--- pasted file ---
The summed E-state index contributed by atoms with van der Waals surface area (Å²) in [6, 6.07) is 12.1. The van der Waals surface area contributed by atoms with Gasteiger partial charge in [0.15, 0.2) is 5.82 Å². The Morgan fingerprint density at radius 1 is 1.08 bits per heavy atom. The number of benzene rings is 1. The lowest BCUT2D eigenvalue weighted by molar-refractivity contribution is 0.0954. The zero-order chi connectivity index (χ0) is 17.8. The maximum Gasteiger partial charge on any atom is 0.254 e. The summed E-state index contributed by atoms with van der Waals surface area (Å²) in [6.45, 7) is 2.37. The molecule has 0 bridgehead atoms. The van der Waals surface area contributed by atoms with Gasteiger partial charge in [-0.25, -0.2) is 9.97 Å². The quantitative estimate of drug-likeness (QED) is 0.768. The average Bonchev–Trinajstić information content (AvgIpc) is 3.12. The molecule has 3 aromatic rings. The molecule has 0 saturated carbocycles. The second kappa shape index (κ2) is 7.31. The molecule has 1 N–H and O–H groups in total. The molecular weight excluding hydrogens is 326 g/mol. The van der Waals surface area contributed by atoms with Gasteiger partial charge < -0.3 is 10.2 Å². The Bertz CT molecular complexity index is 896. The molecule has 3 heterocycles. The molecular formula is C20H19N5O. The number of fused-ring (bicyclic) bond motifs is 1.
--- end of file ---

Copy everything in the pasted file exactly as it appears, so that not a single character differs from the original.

The summed E-state index contributed by atoms with van der Waals surface area (Å²) in [6, 6.07) is 12.1. The van der Waals surface area contributed by atoms with Gasteiger partial charge in [0.15, 0.2) is 5.82 Å². The Morgan fingerprint density at radius 1 is 1.08 bits per heavy atom. The number of benzene rings is 1. The lowest BCUT2D eigenvalue weighted by molar-refractivity contribution is 0.0954. The zero-order chi connectivity index (χ0) is 17.8. The maximum Gasteiger partial charge on any atom is 0.254 e. The summed E-state index contributed by atoms with van der Waals surface area (Å²) in [6.45, 7) is 2.37. The molecule has 0 bridgehead atoms. The van der Waals surface area contributed by atoms with Gasteiger partial charge in [-0.25, -0.2) is 9.97 Å². The quantitative estimate of drug-likeness (QED) is 0.768. The average Bonchev–Trinajstić information content (AvgIpc) is 3.12. The molecule has 3 aromatic rings. The molecule has 0 saturated carbocycles. The second kappa shape index (κ2) is 7.31. The molecule has 1 N–H and O–H groups in total. The molecular weight excluding hydrogens is 326 g/mol. The van der Waals surface area contributed by atoms with Gasteiger partial charge < -0.3 is 10.2 Å². The Bertz CT molecular complexity index is 896. The molecule has 3 heterocycles. The molecular formula is C20H19N5O. The number of fused-ring (bicyclic) bond motifs is 1.